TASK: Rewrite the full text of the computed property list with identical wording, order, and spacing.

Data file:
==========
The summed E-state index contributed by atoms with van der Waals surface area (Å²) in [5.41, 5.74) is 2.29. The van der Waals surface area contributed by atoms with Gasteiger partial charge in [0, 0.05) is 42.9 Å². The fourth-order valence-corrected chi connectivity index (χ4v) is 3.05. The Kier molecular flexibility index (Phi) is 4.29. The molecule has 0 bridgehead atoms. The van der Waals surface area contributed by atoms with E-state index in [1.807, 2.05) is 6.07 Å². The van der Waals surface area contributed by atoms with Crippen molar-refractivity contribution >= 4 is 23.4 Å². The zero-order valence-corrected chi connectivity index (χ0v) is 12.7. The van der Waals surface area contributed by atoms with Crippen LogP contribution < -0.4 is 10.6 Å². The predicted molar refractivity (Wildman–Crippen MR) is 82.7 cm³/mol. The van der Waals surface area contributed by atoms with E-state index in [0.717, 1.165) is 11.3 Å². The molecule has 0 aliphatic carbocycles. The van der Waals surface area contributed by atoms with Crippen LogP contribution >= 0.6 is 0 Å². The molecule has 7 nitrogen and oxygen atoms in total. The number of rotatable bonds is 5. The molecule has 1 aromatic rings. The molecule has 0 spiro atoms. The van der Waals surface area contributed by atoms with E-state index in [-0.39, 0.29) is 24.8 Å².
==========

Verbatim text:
The summed E-state index contributed by atoms with van der Waals surface area (Å²) in [5.41, 5.74) is 2.29. The van der Waals surface area contributed by atoms with Gasteiger partial charge in [0, 0.05) is 42.9 Å². The fourth-order valence-corrected chi connectivity index (χ4v) is 3.05. The Kier molecular flexibility index (Phi) is 4.29. The molecule has 0 bridgehead atoms. The van der Waals surface area contributed by atoms with E-state index in [1.807, 2.05) is 6.07 Å². The van der Waals surface area contributed by atoms with Crippen molar-refractivity contribution >= 4 is 23.4 Å². The zero-order valence-corrected chi connectivity index (χ0v) is 12.7. The van der Waals surface area contributed by atoms with Crippen LogP contribution < -0.4 is 10.6 Å². The predicted molar refractivity (Wildman–Crippen MR) is 82.7 cm³/mol. The van der Waals surface area contributed by atoms with E-state index in [0.717, 1.165) is 11.3 Å². The molecule has 0 aliphatic carbocycles. The van der Waals surface area contributed by atoms with Crippen LogP contribution >= 0.6 is 0 Å². The molecule has 7 nitrogen and oxygen atoms in total. The number of rotatable bonds is 5. The molecule has 1 aromatic rings. The molecule has 0 spiro atoms. The van der Waals surface area contributed by atoms with E-state index in [-0.39, 0.29) is 24.8 Å².